Bug Theatre

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Byron White U.S. Courthouse

The Byron R. White U.S. Courthouse is an excellent example of Neo-Classical architecture, and is one of downtown Denver’s most notable landmarks. The structure, which originally served as a courthouse and post office, has been described as “a poem in marble.” Its prime location in the historic downtown neighborhood indicates its importance for the government and people of Denver. The imposing structure served as a visual reminder of Denver’s growing economic importance during the early 19th century.

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Denver Woman’s Press Club / The Burr House

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Epworth Building

The Classical Revival Epworth Building, built in 1915, is located in the Curtis Park neighborhood. It included three components: Epworth Methodist Church and the Junius Brown Titsworth Memorial Gymnasium connected by the Epworth Community Center offices. The building was an important part of the community from its construction, providing meals, education, counseling and job referrals.

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Puritan Pie Co.

The Puritan Pie Factory was built for the Senter Pie Company in 1911, and has served as a factory, warehouse and workshop, and is now home to the Rocky Mountain Land Library. The factory is located at 26th and Champa, in the Curtis Park neighborhood. This neighborhood, just to the northeast of downtown Denver, is now called Curtis Park for the city park in its midst and was the creation of the city’s first golden age, that time between 1870, when the railroad came to town, and 1893, when the Silver Crash brought a rude end to Denver’s early prosperity. During that brief period, the rate of Denver’s population growth was higher than that of any other city in the country (Curtis Park).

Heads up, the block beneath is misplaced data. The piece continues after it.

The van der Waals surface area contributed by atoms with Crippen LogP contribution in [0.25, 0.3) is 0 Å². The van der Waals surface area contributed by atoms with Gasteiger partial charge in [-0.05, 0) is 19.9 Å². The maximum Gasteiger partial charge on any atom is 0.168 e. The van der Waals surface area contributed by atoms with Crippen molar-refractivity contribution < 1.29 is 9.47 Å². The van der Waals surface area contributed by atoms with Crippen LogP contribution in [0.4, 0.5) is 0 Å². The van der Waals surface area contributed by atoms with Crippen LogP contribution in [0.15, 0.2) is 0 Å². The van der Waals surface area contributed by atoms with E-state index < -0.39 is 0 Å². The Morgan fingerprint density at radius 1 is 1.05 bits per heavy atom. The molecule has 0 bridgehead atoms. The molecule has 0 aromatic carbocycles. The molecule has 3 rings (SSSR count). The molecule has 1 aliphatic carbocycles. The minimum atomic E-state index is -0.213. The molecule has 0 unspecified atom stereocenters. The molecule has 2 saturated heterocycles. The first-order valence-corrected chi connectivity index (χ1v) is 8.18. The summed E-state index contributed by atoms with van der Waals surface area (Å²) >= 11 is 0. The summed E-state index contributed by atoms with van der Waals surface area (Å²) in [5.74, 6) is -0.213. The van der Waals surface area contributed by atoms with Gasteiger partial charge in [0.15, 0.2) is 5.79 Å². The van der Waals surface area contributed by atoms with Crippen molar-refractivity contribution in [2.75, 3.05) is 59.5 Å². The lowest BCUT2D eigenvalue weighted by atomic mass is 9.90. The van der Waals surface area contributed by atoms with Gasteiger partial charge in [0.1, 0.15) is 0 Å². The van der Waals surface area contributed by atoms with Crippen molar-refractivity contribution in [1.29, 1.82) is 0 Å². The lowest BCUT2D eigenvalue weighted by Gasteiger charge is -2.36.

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Saint John’s Cathedral

St. John’s Cathedral has deep roots in the history of Denver. It was the first Episcopal congregation, beginning in 1859 and becoming chartered in 1861 as St. John’s in the Wilderness. The early congregations worshiped in several downtown locations before they built their own church in 1880 at 20th and Welton. This structure was destroyed by fire in 1903. Tracy and Swartwout Architects were selected to design the new cathedral at the current site. A chapter house was completed on the site in 1904 and construction of the Gothic Revival cathedral itself began in 1905 and was initially completed in 1911 (History). 

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Union Station

Denver’s Union Station has seen many lives. In 1881, the station was built in order to centralize several railroad operation depots, including Union Pacific’s, Denver & Rio Grande Western’s, South Park & Pacific’s and Colorado Central’s. The owners of the original four lines agreed to build a combined station, complete with a central clock tower. In 1914, the larger Great Hall was added. Throughout the 20th century, the building served as a hub for train travel to and from Denver, and in 2014, the entire building was remodeled again. Union Station has served (and still serves) as an anchor for the downtown neighborhood, bringing traffic to the various businesses located there.

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Woodbury Branch Library

The Woodbury Branch Library is among the first of Denver’s Carnegie libraries. These libraries were funded by the industrialist Andrew Carnegie, and were located all around the United States. The Woodbury library was constructed in 1913 in the Renaissance Revival style, and named for Roger Williams Woodbury, a businessman, journalist and banker who served as Denver’s first president of the Chamber of Commerce.

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